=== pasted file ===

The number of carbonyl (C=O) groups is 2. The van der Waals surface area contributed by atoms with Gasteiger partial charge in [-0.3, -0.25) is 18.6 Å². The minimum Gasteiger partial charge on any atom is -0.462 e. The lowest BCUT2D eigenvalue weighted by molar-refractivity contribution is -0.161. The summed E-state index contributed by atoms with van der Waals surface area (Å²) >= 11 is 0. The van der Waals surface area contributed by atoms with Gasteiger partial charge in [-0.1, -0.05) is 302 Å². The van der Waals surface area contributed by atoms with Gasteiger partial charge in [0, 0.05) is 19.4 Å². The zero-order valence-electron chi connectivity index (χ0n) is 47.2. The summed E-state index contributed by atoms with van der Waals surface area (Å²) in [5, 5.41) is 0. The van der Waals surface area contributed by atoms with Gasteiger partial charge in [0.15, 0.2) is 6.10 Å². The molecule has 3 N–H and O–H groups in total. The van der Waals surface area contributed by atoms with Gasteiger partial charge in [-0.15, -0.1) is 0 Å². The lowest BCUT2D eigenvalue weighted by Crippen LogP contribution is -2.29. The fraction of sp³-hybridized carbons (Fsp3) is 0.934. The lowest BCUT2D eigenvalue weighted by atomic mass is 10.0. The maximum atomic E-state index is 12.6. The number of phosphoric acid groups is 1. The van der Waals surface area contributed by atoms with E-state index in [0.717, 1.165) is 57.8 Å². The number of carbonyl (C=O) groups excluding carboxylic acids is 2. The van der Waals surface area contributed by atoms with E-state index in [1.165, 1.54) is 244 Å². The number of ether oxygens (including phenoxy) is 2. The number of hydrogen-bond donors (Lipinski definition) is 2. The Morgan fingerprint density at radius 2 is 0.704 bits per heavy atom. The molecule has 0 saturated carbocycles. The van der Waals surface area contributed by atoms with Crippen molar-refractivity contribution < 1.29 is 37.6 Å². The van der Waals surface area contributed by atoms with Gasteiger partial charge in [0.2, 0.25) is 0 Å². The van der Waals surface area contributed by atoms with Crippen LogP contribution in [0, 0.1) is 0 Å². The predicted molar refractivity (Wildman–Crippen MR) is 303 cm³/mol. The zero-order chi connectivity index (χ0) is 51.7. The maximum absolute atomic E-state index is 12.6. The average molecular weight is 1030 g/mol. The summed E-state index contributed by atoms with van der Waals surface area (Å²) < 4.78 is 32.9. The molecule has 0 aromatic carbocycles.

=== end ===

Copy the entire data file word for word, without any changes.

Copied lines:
The number of carbonyl (C=O) groups is 2. The van der Waals surface area contributed by atoms with Gasteiger partial charge in [-0.3, -0.25) is 18.6 Å². The minimum Gasteiger partial charge on any atom is -0.462 e. The lowest BCUT2D eigenvalue weighted by molar-refractivity contribution is -0.161. The summed E-state index contributed by atoms with van der Waals surface area (Å²) >= 11 is 0. The van der Waals surface area contributed by atoms with Gasteiger partial charge in [-0.1, -0.05) is 302 Å². The van der Waals surface area contributed by atoms with Gasteiger partial charge in [0, 0.05) is 19.4 Å². The zero-order valence-electron chi connectivity index (χ0n) is 47.2. The summed E-state index contributed by atoms with van der Waals surface area (Å²) in [5, 5.41) is 0. The van der Waals surface area contributed by atoms with Gasteiger partial charge in [0.15, 0.2) is 6.10 Å². The molecule has 3 N–H and O–H groups in total. The van der Waals surface area contributed by atoms with Gasteiger partial charge in [-0.15, -0.1) is 0 Å². The lowest BCUT2D eigenvalue weighted by Crippen LogP contribution is -2.29. The fraction of sp³-hybridized carbons (Fsp3) is 0.934. The lowest BCUT2D eigenvalue weighted by atomic mass is 10.0. The maximum atomic E-state index is 12.6. The number of phosphoric acid groups is 1. The van der Waals surface area contributed by atoms with E-state index in [0.717, 1.165) is 57.8 Å². The number of carbonyl (C=O) groups excluding carboxylic acids is 2. The van der Waals surface area contributed by atoms with E-state index in [1.165, 1.54) is 244 Å². The number of ether oxygens (including phenoxy) is 2. The number of hydrogen-bond donors (Lipinski definition) is 2. The Morgan fingerprint density at radius 2 is 0.704 bits per heavy atom. The molecule has 0 saturated carbocycles. The van der Waals surface area contributed by atoms with Crippen molar-refractivity contribution < 1.29 is 37.6 Å². The van der Waals surface area contributed by atoms with Gasteiger partial charge in [0.2, 0.25) is 0 Å². The van der Waals surface area contributed by atoms with Crippen LogP contribution in [0, 0.1) is 0 Å². The predicted molar refractivity (Wildman–Crippen MR) is 303 cm³/mol. The zero-order chi connectivity index (χ0) is 51.7. The maximum absolute atomic E-state index is 12.6. The average molecular weight is 1030 g/mol. The summed E-state index contributed by atoms with van der Waals surface area (Å²) < 4.78 is 32.9. The molecule has 0 aromatic carbocycles.